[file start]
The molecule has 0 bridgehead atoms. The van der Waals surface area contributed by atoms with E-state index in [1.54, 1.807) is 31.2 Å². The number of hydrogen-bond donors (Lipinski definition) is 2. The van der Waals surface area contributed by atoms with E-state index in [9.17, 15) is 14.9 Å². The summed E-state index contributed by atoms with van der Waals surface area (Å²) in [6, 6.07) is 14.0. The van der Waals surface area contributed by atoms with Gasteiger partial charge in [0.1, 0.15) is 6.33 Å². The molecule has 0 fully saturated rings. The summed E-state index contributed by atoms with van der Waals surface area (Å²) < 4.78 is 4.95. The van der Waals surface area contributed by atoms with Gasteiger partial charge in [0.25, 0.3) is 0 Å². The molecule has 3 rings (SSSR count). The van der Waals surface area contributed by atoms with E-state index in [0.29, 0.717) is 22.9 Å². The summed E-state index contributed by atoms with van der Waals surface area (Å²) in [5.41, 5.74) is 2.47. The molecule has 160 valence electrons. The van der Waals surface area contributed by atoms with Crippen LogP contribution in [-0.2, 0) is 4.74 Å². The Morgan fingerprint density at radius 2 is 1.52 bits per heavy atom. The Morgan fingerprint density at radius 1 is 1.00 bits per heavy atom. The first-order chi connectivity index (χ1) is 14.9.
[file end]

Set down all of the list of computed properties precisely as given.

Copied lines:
The molecule has 0 bridgehead atoms. The van der Waals surface area contributed by atoms with E-state index in [1.54, 1.807) is 31.2 Å². The number of hydrogen-bond donors (Lipinski definition) is 2. The van der Waals surface area contributed by atoms with E-state index in [9.17, 15) is 14.9 Å². The summed E-state index contributed by atoms with van der Waals surface area (Å²) in [6, 6.07) is 14.0. The van der Waals surface area contributed by atoms with Gasteiger partial charge in [0.1, 0.15) is 6.33 Å². The molecule has 0 fully saturated rings. The summed E-state index contributed by atoms with van der Waals surface area (Å²) < 4.78 is 4.95. The van der Waals surface area contributed by atoms with Gasteiger partial charge in [0.25, 0.3) is 0 Å². The molecule has 3 rings (SSSR count). The van der Waals surface area contributed by atoms with E-state index in [0.29, 0.717) is 22.9 Å². The summed E-state index contributed by atoms with van der Waals surface area (Å²) in [5.41, 5.74) is 2.47. The molecule has 160 valence electrons. The van der Waals surface area contributed by atoms with Crippen LogP contribution in [-0.2, 0) is 4.74 Å². The Morgan fingerprint density at radius 2 is 1.52 bits per heavy atom. The Morgan fingerprint density at radius 1 is 1.00 bits per heavy atom. The first-order chi connectivity index (χ1) is 14.9.